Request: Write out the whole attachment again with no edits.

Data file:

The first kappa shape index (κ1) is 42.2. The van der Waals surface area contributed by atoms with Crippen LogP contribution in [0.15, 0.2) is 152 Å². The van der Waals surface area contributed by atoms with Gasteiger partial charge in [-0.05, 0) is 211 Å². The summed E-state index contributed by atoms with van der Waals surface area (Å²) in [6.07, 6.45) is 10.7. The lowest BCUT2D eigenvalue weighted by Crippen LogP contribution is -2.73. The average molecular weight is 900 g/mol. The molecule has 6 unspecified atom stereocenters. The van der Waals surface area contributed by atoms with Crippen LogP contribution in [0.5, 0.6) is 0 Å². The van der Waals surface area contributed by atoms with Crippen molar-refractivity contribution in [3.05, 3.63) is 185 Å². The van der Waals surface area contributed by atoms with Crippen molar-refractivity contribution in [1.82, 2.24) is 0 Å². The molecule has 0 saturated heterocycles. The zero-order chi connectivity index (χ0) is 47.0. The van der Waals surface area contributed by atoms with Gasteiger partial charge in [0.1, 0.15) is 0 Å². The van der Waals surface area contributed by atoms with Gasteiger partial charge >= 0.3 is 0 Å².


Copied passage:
The first kappa shape index (κ1) is 42.2. The van der Waals surface area contributed by atoms with Crippen LogP contribution in [0.15, 0.2) is 152 Å². The van der Waals surface area contributed by atoms with Gasteiger partial charge in [-0.05, 0) is 211 Å². The summed E-state index contributed by atoms with van der Waals surface area (Å²) in [6.07, 6.45) is 10.7. The lowest BCUT2D eigenvalue weighted by Crippen LogP contribution is -2.73. The average molecular weight is 900 g/mol. The molecule has 6 unspecified atom stereocenters. The van der Waals surface area contributed by atoms with Crippen LogP contribution in [0.5, 0.6) is 0 Å². The van der Waals surface area contributed by atoms with Crippen molar-refractivity contribution in [3.05, 3.63) is 185 Å². The van der Waals surface area contributed by atoms with Crippen molar-refractivity contribution in [1.82, 2.24) is 0 Å². The molecule has 0 saturated heterocycles. The zero-order chi connectivity index (χ0) is 47.0. The van der Waals surface area contributed by atoms with Gasteiger partial charge in [0.1, 0.15) is 0 Å². The van der Waals surface area contributed by atoms with Gasteiger partial charge >= 0.3 is 0 Å².